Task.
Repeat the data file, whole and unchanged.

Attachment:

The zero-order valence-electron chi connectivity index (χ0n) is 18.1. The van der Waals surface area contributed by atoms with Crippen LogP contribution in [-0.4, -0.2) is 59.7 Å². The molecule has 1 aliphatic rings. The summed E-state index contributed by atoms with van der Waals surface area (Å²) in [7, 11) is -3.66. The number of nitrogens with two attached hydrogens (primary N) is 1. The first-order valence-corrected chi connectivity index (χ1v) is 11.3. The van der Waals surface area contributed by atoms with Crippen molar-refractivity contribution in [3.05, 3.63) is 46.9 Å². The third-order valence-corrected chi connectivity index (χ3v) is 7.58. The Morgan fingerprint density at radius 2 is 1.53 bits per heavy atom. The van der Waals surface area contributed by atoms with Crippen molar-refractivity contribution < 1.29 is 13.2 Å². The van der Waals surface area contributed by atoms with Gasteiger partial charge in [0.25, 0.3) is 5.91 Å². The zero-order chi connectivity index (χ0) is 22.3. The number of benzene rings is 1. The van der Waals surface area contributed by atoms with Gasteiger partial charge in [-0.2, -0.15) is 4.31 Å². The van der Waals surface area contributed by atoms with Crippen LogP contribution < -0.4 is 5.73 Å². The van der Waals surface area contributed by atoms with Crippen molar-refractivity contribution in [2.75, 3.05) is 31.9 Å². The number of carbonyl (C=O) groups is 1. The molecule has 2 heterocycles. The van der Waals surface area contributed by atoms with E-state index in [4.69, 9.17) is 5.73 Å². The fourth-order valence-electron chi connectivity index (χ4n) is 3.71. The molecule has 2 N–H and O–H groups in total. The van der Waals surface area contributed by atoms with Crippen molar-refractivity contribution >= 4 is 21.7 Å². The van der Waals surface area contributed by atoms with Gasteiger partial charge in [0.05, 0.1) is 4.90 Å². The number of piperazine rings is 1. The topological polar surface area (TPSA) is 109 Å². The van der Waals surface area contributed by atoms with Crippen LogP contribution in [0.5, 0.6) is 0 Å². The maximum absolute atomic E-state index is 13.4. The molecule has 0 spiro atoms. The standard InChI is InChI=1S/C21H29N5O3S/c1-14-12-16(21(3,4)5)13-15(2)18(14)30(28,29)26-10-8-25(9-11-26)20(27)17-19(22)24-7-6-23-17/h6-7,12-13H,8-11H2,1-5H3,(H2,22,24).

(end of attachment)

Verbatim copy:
The zero-order valence-electron chi connectivity index (χ0n) is 18.1. The van der Waals surface area contributed by atoms with Crippen LogP contribution in [-0.4, -0.2) is 59.7 Å². The molecule has 1 aliphatic rings. The summed E-state index contributed by atoms with van der Waals surface area (Å²) in [7, 11) is -3.66. The number of nitrogens with two attached hydrogens (primary N) is 1. The first-order valence-corrected chi connectivity index (χ1v) is 11.3. The van der Waals surface area contributed by atoms with Crippen molar-refractivity contribution in [3.05, 3.63) is 46.9 Å². The third-order valence-corrected chi connectivity index (χ3v) is 7.58. The Morgan fingerprint density at radius 2 is 1.53 bits per heavy atom. The van der Waals surface area contributed by atoms with Crippen molar-refractivity contribution < 1.29 is 13.2 Å². The van der Waals surface area contributed by atoms with Gasteiger partial charge in [0.25, 0.3) is 5.91 Å². The zero-order chi connectivity index (χ0) is 22.3. The number of benzene rings is 1. The van der Waals surface area contributed by atoms with Gasteiger partial charge in [-0.2, -0.15) is 4.31 Å². The van der Waals surface area contributed by atoms with Crippen LogP contribution < -0.4 is 5.73 Å². The van der Waals surface area contributed by atoms with Crippen molar-refractivity contribution in [2.75, 3.05) is 31.9 Å². The number of carbonyl (C=O) groups is 1. The molecule has 2 heterocycles. The van der Waals surface area contributed by atoms with E-state index in [4.69, 9.17) is 5.73 Å². The fourth-order valence-electron chi connectivity index (χ4n) is 3.71. The molecule has 2 N–H and O–H groups in total. The van der Waals surface area contributed by atoms with Crippen molar-refractivity contribution >= 4 is 21.7 Å². The van der Waals surface area contributed by atoms with Gasteiger partial charge in [0.05, 0.1) is 4.90 Å². The number of piperazine rings is 1. The topological polar surface area (TPSA) is 109 Å². The van der Waals surface area contributed by atoms with Crippen LogP contribution in [0.5, 0.6) is 0 Å². The maximum absolute atomic E-state index is 13.4. The molecule has 0 spiro atoms. The standard InChI is InChI=1S/C21H29N5O3S/c1-14-12-16(21(3,4)5)13-15(2)18(14)30(28,29)26-10-8-25(9-11-26)20(27)17-19(22)24-7-6-23-17/h6-7,12-13H,8-11H2,1-5H3,(H2,22,24).